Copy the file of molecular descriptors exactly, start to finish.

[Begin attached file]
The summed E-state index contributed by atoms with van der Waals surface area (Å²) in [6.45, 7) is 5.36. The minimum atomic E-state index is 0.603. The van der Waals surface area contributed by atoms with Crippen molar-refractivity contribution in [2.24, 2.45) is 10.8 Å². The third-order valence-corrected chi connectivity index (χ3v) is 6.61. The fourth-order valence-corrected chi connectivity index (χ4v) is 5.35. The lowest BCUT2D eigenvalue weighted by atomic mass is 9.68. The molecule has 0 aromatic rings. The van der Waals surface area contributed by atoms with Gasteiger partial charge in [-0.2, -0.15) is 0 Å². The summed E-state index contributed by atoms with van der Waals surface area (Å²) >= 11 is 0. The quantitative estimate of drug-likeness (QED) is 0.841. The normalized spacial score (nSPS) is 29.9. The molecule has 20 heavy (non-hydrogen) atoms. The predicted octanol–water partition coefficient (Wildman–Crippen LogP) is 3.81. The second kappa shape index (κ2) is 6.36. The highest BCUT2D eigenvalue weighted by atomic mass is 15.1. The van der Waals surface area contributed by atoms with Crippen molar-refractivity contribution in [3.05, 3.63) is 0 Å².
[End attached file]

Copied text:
The summed E-state index contributed by atoms with van der Waals surface area (Å²) in [6.45, 7) is 5.36. The minimum atomic E-state index is 0.603. The van der Waals surface area contributed by atoms with Crippen molar-refractivity contribution in [2.24, 2.45) is 10.8 Å². The third-order valence-corrected chi connectivity index (χ3v) is 6.61. The fourth-order valence-corrected chi connectivity index (χ4v) is 5.35. The lowest BCUT2D eigenvalue weighted by atomic mass is 9.68. The molecule has 0 aromatic rings. The van der Waals surface area contributed by atoms with Gasteiger partial charge in [-0.2, -0.15) is 0 Å². The summed E-state index contributed by atoms with van der Waals surface area (Å²) >= 11 is 0. The quantitative estimate of drug-likeness (QED) is 0.841. The normalized spacial score (nSPS) is 29.9. The molecule has 20 heavy (non-hydrogen) atoms. The predicted octanol–water partition coefficient (Wildman–Crippen LogP) is 3.81. The second kappa shape index (κ2) is 6.36. The highest BCUT2D eigenvalue weighted by atomic mass is 15.1. The van der Waals surface area contributed by atoms with Crippen molar-refractivity contribution in [3.05, 3.63) is 0 Å².